Writing Skills

Business Writing Skills: Eight Kinds Of Business Writing To Do Well

Business writing



The Economist's method: The Economist is arguably the most respectable weekly 'newspaper' in the world.

The story goes: a long way back, a new journalist approached The Economist’s editor and asked guidelines about writing.

Here’s what he was told,


- Write what you know.

- Write what you think about it.

- Add a bit of humor somewhere in between.


#1 rule of business writing: Write like you are talking.

- Seth Godin


Types of business writing we do most often: Resumes - Email/letters - Memos - Sales letters - Proposals - Press releases


Whether you're writing a report, a letter, or a presentation, ask yourself:

- Who's the audience? (the big rule of communication: Always be relevant)

- What are they looking for?

- How much detail do they want or need?

- How will the information I have help them in going forward?

- How much background information do they need?

- Is anyone likely to be hostile toward what I have to say?

- Are they familiar with industry jargon?

- What kinds of examples and analogies will be most helpful to them?


(Source: 'Cut to the Chase' by Stuart Levine)


1. Writing Letters and E-mails


Now most communication done by email anyway, so the best tips for letters apply to emails as well.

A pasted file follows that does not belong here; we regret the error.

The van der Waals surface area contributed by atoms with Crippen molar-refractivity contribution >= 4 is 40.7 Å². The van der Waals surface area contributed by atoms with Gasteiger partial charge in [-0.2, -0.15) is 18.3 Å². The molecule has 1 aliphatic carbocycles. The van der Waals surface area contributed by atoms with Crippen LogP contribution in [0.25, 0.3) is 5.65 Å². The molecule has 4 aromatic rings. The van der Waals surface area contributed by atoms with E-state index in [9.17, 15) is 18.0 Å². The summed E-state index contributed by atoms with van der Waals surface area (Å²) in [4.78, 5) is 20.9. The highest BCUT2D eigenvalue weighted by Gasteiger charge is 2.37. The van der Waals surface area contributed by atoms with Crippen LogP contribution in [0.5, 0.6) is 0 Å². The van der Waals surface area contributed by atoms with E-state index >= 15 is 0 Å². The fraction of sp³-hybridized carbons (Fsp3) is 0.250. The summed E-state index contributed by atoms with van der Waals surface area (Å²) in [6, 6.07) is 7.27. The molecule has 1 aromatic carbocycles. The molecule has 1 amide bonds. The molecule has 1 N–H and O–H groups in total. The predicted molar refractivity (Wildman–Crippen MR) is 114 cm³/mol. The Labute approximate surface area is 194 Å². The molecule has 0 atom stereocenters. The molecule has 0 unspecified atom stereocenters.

- Follow the 'one page rule' as much as possible: If you can't fit it all onto one side of a standard business sheet of paper, start again. In your emails, don't let the reader scroll down a lot.


- Keep it brief: It doesn't what you are writing (complaint, proposal, introduction), you must make it brief. Avoid needless words/information. Use a simple words over a fancy phrase.


The optimal length of an email message is five sentences. All you should do is explain who you are, what you want, why you should get it, and when you need it by.

- Guy Kawasaki


- It should be understood in under a minute (Or, maybe in less time than a minute): If you want it to be a success. Why should anyone pay more attention to you?


Why am I writing this? What exactly do I want the result of this message to be?

- Merlin Mann


- Focus on one (only one) purpose in each letter: For example, don't selling something in middle of a letter complaining about something. Doing so might surprise the reader, but it often ends up bewildering the reader as to what the letter was all about.


- It should be simple: Write in a natural, confident style - short words, short sentences, and short paragraphs. Effortlessly more from one point to another, by making them logically related/consequential.